Controversy surrounds appointment of UC Regent

The Daily Californian, 4/22/11.

Daily Cal Senior Staff Writer

David Crane rides BART and runs to catch the bus.

He is a registered Democrat.

He worked almost 25 years at a multibillion dollar investment firm.

And since former Gov. Arnold Schwarzenegger appointed him to the UC Board of Regents in late December, Crane has become one of the most controversial appointees to the board in recent memory, with petitions circulating against his approval due to perceptions of his stance on collective bargaining in the public sector.

The University of California faces significant obstacles in the coming years and Crane knows it. But as debate rages on in Sacramento and across the state, it remains to be seen whether his opinions will become commonplace in the discourse that will shape the UC’s future for the next 12 years.

Crane identifies one major source for the university’s funding woes – the state.

“When the state Legislature 30 years ago was providing 30 percent of UC’s funding and 10 years ago 21 percent of UC’s funding, and now they’re down to 11 percent of UC’s funding, even though state revenues have risen sharply in those 30 years, then at whom should the finger be pointed?” he asked. “(The UC) is becoming a public university in name only, because the public is going away as a funding source.”

The university faces at least a $500 million reduction in state funding for the next fiscal year. The cut is but the latest in a trend that has seen state funding for the UC plummet by over 50 percent in the last two decades – a trend that Crane, who worked closely on state budget issues as Schwarzenegger’s adviser, says has no prospect of reversing soon.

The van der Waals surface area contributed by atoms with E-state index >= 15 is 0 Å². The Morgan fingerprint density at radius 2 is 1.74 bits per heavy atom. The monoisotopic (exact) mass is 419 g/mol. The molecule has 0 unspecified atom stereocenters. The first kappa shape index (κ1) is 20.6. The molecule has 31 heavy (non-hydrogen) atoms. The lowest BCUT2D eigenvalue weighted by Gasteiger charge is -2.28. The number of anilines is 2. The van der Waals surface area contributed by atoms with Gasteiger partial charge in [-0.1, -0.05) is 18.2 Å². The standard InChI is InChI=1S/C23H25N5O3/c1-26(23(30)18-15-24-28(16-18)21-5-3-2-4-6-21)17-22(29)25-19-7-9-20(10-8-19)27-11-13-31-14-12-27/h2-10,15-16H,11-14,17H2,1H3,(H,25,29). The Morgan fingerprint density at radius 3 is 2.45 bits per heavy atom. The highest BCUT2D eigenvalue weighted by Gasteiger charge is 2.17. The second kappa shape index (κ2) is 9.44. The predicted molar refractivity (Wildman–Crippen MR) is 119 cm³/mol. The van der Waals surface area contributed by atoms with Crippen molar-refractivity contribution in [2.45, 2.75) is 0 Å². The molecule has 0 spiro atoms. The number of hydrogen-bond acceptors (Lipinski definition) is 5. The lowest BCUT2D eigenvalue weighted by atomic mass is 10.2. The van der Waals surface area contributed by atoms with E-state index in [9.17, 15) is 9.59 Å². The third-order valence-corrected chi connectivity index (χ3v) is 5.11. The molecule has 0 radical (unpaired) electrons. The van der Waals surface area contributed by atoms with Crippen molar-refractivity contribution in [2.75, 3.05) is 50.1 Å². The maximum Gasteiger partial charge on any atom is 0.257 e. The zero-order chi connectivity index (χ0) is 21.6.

But to address the drop in funds, UC leaders must truly understand the problem before them, he said.

“Sometimes I feel like people are acting as if these problems don’t exist, as if people can magically say, ‘We can have it all, and you can raise wages for people working there and lower tuition for people and don’t worry about the state giving you more money,'” he said. “I think people aren’t paying attention to the math.”

To navigate this funding gap, Crane considers finding alternative revenue streams – rather than focusing on organizational efficiencies – paramount if the university is to maintain its excellence, access and affordability.

“You should always be as efficient as possible, but in a world where the state is reducing its funding so dramatically, almost no amount of money will make up for the amount the state has withdrawn,” he said.

He said that he would explore the UC’s five medical centers – which generated $5.9 billion in the 2009-10 fiscal year, according to UC documents – as one source of that revenue.

The main goal in finding new revenue is to preserve the university for the group Crane considers its main constituents: students and their families.

“I have to look at (proposals) in the context of what would it mean on holding the line on student undergraduate tuition,” he said. “What I’m focused on is … maintaining access and (the UC) remaining the finest public university system in the world. That access I care the most about is for undergraduates.”

In his time in the public sector – he served as Schwarzenegger’s adviser from 2004 to 2010 – Crane gained a reputation for zealously advocating for his points of view.

“David Crane is very brash, confrontational and very aggressive in pursuing his point of view, and in a place that revolves around compromise and relationships, he didn’t conform,” said Democratic strategist Steve Maviglio.